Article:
PhD Self-Care Project: Sleep

I identified some of my crippling distorted thinking that creeps up when I am nearing a deadline, or preparing for a presentation, or awaiting a decision on a submission. I’ve also found that I’m more susceptible to this kind of negative thinking whenever I’m considerably more exhausted and lacking in quality rest and sleep.

I’ve always been a very light sleeper and have had great difficulty falling and staying asleep. I will not try to create any unrealistic expectations, but I’ve made it my mission this week to re-examine my bedtime habits and see whether there are some aspects I can improve on.

I created a running list of things I observed that I would do around bedtime. This is probably the scientist in me, which wants to observe the current status and then identify what the possible problems are. The list in the end helped me find sleep habits that I could improve on, and here are some of the things I’ve tried to do to improve on my sleep quality.

  • I’ve made sure to go for a walk each day if I can’t get a workout in to help make sure that my body is physically ready for rest at the end of each day.
  • I put away my laptop and my phone at least one hour before I close my eyes and have lights in my bedroom dimmed as a cue that it is bedtime and will soon be time for me to sleep.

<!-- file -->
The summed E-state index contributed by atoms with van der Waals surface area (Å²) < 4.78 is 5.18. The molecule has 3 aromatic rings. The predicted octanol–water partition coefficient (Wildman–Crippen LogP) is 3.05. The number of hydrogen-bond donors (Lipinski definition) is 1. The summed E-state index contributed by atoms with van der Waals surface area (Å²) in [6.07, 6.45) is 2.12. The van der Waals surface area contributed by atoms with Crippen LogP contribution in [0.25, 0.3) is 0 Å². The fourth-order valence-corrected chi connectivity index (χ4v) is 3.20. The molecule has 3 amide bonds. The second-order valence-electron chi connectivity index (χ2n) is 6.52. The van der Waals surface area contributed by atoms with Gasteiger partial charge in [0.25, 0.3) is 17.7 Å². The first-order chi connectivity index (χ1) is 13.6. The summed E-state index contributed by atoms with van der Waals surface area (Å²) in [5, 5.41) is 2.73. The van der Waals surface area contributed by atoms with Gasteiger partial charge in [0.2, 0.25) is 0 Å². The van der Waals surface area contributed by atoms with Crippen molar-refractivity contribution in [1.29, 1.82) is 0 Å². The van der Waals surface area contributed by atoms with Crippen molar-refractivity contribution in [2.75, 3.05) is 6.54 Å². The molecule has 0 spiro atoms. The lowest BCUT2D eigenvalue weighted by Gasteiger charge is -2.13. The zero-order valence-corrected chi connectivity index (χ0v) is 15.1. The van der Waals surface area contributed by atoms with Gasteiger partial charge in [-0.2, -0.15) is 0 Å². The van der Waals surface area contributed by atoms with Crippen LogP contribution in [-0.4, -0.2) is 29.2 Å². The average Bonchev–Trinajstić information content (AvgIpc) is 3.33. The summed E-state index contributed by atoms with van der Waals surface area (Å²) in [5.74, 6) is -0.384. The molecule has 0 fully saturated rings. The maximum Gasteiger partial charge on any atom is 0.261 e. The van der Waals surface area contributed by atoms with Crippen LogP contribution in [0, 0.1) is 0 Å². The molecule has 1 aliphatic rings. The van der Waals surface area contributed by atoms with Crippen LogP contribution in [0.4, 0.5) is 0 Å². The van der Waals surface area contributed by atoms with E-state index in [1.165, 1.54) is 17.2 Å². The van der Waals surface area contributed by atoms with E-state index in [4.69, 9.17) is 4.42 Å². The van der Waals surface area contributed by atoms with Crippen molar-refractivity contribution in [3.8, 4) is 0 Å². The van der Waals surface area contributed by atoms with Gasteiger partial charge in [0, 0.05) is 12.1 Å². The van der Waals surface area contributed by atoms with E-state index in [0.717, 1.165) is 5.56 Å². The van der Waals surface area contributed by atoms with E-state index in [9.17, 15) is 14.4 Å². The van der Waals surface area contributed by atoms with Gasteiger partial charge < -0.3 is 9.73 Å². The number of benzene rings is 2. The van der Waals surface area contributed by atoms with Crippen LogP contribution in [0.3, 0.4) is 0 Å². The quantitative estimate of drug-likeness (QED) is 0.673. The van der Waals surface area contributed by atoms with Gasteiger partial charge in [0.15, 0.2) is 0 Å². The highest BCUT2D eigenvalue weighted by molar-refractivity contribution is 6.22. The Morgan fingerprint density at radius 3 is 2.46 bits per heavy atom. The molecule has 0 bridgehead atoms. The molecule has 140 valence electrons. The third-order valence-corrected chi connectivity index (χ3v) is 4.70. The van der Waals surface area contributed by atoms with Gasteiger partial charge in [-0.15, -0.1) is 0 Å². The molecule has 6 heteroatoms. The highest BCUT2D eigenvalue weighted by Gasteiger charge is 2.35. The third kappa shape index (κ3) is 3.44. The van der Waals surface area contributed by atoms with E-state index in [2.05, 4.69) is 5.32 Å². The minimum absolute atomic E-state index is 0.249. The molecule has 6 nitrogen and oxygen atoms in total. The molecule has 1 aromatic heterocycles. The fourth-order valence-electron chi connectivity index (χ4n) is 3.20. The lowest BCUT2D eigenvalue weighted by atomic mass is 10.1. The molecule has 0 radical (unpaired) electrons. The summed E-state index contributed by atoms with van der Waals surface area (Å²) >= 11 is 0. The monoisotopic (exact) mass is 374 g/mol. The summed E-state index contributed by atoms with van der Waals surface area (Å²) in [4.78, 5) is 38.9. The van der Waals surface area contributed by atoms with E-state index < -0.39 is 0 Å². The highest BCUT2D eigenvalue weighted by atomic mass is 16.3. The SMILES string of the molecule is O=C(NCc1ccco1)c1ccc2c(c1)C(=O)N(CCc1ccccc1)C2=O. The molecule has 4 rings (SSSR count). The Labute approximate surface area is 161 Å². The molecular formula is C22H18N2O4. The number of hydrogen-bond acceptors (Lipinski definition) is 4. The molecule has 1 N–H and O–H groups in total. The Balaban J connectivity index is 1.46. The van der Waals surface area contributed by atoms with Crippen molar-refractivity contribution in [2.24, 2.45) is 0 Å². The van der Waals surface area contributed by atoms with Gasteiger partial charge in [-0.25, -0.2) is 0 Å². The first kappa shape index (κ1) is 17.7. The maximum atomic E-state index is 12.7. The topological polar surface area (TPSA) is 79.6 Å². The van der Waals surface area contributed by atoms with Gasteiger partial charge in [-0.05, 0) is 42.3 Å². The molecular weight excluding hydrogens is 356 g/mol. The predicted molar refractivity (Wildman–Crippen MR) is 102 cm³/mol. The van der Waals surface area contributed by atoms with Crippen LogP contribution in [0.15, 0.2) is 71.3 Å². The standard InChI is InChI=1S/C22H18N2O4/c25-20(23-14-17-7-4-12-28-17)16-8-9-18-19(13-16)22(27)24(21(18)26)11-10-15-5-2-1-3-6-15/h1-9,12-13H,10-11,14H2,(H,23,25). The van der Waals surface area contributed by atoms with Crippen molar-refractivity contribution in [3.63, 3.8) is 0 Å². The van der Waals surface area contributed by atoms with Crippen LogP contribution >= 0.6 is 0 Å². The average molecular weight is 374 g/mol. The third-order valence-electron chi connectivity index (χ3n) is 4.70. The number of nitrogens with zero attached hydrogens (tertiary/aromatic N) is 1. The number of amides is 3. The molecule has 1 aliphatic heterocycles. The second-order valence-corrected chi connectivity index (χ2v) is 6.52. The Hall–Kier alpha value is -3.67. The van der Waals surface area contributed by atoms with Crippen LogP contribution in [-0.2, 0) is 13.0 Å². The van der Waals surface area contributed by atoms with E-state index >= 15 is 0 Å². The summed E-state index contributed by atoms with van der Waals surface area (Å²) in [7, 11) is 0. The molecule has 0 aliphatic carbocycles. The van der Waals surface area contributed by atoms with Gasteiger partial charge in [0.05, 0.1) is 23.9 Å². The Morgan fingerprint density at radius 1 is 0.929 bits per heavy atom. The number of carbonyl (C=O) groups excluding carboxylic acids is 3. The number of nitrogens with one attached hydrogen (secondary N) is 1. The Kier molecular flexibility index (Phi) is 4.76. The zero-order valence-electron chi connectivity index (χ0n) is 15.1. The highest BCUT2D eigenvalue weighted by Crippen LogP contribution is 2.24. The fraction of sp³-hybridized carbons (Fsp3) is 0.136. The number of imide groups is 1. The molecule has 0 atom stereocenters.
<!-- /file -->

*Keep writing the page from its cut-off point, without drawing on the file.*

• I try my absolute best to not bring any work with me to bed, which includes reading or answering emails, so that I can re-train my brain that the bedroom is my space for sleep and rest.
  • If I can’t quiet my thoughts away from work and worry, I put on some mindfulness or meditation recordings to steer away from stressful thoughts and remind myself tonight is to recharge myself with enough energy to tackle all of that tomorrow.
  • Unless it was a weekend or a special occasion, I have a light dinner, avoiding rich food and any caffeine.
  • If I have a couple of hours before bedtime, I treat myself to a warm bath with my favorite candles and lavender scents.
  • I read a physical book, not on any device, for at least half an hour before I switch the lights off and close my eyes.

I am sure there are a few more things I could incorporate, but for a start, these strategies have helped me feel less anxious about being able to fall asleep at night. I sometimes still wake through the night, but I’ve found that falling asleep now isn’t as stressful as it used to be. Progress!

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